Yara Sharif ‘In Search of Spaces of Possibilities’ in Khaldun Bshara & Saud Amiry, Reclaiming Space: The 50 Villages project in rural Palestine, Ramallah: Riwaq, 2015.
A forthcoming chapter in Routledge publication, with co-author Nasser Golzari , titled ‘Cultivating Moments of Possibilities in Palestine’,will be shortly out. The book is titled The Social (Re)Production of Architecture edited by Doina Petrescu and Kim Trogal.
Gaza is another key city that we have been working on since 2010 as NG Architects and later as PART. The work carried out in the Gaza Strip provided the key point of departure for the core principles of ‘empowering’ communities and ‘stitching’ fragmented neighbourhoods. The ‘Green Learning Room’ emerged as a prototype to address the issue of reconstruction. The project has gradually developed with more collaboration with national and international partners. It will be published in a forthcoming book edited by Michael Sorkin titled Open Gaza. The publication includescontributions from architects, environmental designers and theorists from around the world. A special chapter by myself and Nasser Golzari Under the title Absurd-City, Subver-City will unpack series of live and speculative projects by ourselves as well as by our postgraduate students of Architecture at Oxford Brookes University and the University of Westminster.
When discussing the subject of Palestine from a spatial point of view the majority of the work available – especially by western scholars -- seems to focus mostly on the artifacts of Israeli occupation; like the wall, or the illegal settlements, or the checkpoints etc. However, the re-production of space by Palestinians as a result of the occupation is under represented. It almost portrays the Palestinians as being passive subjects in the sense that Israel makes space while Palestinians react to it. This ‘invisible Palestinian narrative’ with its informal production of space – space of the everyday -- and most importantly from a local perspective, is what I tried to shed a light on in this book. For me what counts, is this process of capturing moments of possibilities and imagination in Palestine; a country that is still suffering under occupation. In a place where there is no such thing as equal powers, I try to capture hope in the gaps.
The idea of narrative has become a visible, and indeed essential, component when exploring design possibilities. I have tried to capture and represent the sense of daily life as it is experienced by Palestinians, specifically by unfolding the relationship between time and space. Narrative and subjective experience in this context became both a spatial condition and a conscious strategy to examine relationship between identity, place, the personal and the political all of which surface strongly in the book and in my work as a whole.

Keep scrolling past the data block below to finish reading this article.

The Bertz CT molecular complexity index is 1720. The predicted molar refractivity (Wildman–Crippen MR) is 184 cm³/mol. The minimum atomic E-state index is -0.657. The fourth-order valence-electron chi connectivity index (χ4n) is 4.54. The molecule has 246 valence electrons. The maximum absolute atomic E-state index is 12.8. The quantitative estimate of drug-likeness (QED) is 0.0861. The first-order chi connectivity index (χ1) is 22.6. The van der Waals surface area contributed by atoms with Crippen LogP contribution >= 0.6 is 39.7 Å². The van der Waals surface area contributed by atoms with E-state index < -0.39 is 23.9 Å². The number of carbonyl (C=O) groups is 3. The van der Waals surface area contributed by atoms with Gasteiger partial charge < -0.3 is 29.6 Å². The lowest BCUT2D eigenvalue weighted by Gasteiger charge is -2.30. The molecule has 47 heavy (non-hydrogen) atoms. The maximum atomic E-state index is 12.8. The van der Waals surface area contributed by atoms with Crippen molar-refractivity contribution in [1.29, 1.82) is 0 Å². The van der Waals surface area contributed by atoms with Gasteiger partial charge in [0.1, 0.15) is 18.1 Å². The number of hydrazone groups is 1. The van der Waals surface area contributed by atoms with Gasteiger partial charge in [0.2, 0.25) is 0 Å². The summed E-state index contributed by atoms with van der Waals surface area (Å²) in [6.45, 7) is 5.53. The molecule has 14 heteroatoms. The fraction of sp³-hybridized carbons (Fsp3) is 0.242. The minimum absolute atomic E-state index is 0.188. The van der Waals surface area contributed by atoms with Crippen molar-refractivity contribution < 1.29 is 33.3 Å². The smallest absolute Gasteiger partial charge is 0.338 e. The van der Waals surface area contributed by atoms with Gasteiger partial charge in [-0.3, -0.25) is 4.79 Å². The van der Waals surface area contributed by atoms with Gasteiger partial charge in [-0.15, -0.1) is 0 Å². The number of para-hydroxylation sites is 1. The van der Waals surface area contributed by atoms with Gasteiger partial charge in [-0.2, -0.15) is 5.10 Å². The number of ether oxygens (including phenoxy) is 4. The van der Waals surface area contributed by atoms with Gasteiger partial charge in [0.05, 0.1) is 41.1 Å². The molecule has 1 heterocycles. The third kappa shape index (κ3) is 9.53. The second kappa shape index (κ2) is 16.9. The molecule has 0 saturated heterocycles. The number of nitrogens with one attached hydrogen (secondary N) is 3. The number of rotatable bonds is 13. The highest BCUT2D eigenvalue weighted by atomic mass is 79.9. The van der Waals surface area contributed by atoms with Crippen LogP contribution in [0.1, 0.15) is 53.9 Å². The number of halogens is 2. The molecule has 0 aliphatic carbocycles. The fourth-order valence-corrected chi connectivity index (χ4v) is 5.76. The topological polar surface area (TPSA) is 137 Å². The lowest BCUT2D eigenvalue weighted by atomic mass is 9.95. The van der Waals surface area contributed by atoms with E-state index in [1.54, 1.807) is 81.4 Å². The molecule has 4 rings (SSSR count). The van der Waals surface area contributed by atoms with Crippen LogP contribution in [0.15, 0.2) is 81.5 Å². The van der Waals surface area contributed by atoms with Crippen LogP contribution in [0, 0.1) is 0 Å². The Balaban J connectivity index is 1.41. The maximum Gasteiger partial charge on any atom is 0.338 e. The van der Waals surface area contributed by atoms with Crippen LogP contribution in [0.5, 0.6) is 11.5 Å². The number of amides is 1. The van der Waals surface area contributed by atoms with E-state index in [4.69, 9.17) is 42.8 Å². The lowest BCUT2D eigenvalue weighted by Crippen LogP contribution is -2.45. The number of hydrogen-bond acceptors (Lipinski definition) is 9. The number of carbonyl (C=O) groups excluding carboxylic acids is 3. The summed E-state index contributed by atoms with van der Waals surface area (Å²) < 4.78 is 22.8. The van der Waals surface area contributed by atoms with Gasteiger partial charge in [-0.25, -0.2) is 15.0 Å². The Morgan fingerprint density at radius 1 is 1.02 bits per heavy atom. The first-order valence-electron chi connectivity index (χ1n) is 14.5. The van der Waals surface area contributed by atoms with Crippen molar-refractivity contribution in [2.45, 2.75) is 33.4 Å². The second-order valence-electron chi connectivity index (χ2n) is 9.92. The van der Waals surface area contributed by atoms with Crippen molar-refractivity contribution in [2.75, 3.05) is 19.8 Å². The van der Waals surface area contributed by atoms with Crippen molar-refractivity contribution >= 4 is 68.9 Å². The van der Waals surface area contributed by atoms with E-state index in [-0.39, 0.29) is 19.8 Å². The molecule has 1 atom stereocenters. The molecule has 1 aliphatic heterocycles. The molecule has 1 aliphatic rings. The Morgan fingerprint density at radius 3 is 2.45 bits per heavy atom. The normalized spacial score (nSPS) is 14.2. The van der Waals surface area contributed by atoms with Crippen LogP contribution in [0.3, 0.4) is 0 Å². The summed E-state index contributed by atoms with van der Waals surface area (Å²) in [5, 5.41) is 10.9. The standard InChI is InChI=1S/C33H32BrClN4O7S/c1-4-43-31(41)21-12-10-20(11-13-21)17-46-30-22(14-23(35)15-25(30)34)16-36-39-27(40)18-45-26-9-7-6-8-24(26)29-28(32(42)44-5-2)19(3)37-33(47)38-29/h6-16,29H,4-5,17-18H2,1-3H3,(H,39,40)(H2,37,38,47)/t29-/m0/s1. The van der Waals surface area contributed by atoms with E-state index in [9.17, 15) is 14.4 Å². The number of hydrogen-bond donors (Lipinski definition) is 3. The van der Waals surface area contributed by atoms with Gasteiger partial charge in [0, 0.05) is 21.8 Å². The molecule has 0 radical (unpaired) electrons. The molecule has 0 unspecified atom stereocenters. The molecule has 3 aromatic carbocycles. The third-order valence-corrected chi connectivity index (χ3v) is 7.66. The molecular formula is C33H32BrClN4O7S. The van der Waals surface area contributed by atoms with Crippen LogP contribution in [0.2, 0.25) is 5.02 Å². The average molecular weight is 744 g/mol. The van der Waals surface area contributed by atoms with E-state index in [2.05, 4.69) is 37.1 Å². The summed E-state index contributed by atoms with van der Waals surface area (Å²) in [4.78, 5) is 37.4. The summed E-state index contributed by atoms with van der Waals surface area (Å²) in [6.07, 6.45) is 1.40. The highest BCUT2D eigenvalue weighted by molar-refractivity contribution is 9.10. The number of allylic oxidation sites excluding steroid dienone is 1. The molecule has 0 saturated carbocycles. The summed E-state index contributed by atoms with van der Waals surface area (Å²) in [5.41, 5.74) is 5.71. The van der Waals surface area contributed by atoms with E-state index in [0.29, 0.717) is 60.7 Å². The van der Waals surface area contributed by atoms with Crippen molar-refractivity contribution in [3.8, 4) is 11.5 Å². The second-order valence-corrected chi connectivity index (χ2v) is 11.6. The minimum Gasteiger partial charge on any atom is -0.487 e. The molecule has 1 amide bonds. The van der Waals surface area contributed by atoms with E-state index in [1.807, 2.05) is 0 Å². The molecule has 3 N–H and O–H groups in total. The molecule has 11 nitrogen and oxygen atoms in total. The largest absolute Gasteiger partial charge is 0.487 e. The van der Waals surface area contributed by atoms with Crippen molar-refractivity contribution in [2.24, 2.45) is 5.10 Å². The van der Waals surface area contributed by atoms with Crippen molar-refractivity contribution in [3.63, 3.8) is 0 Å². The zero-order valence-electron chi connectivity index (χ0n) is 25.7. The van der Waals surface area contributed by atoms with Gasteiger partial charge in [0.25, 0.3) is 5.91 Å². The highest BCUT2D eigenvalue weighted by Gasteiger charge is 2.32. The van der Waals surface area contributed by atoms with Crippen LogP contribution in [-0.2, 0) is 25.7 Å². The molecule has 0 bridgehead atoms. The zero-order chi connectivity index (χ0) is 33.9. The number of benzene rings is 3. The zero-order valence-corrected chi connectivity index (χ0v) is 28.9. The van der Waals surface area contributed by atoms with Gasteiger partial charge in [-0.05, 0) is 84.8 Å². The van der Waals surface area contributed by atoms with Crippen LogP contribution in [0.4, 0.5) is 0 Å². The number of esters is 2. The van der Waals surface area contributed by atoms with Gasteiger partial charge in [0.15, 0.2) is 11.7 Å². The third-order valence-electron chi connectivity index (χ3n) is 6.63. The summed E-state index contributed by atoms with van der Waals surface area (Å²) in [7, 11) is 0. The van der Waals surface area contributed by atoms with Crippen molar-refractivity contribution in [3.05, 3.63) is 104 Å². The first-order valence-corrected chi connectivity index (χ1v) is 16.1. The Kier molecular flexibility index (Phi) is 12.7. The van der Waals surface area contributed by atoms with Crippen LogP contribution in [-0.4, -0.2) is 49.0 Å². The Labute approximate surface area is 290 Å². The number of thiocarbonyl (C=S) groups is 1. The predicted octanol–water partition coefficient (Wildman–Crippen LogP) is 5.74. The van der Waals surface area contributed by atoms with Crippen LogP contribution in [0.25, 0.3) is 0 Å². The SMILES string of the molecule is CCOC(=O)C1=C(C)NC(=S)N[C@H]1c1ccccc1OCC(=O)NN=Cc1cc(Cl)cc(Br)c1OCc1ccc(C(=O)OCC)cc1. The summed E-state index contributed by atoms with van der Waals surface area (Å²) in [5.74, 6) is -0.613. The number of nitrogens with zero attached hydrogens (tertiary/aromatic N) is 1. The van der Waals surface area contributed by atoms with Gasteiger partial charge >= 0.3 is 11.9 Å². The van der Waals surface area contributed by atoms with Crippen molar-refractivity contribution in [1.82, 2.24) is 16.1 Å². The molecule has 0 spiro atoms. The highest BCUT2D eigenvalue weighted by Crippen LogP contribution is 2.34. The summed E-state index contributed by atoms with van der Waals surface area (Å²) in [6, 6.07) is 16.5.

As a mean to reconstruct an alternative Palestinian map – one that can nourish, heal and empower – it has become a crucial part of the process of research by design to engage in conceptual discussions by using different mediums like drawings and images to hint at spatial possibilities – ones which can offer a critical view and leave a space for the reader to imagine and question. Speculating therefore might not necessarily offer the answers or the solution, however it can hint at possible scenarios that can stretch the space of imagination. This I believe is equally as crucial as stretching the physical space.
Architecture of Resistance investigates the relationship between architecture, politics and power, and how these factors interplay in light of the Palestinian/Israeli conflict. It takes Palestine as the key ground of spatial exploration, looking at the spaces between people, boundary lines,…
Hardback – 2017-05-02
Design Research in Architecture
Yara Sharif is a practicing architect and an academic, a lecturer at the University of Westminster and at Oxford Brookes University and a partner at Golzari-NG Architects London, an award winning practice that has developed a reputation of working on sustainable community projects with specific interest in issues of cultural identity and responsive design. Her work generally stretches internationally where she mainly looks at design as a means to facilitate and empower forgotten communities, while also interrogating the relationship between politics and architecture. Sharif has co-founded Palestine Regeneration Team (PART); a design-led research group that aims to search for creative and responsive spatial practices in Palestine. Her research by design was granted the 2013 commendation award – RIBA's President Award for Research for Outstanding PhD Thesis. Her built projects have won a number of awards. She was granted the 2016 RIBA President Award for Research (commendation) in the cities and communities category.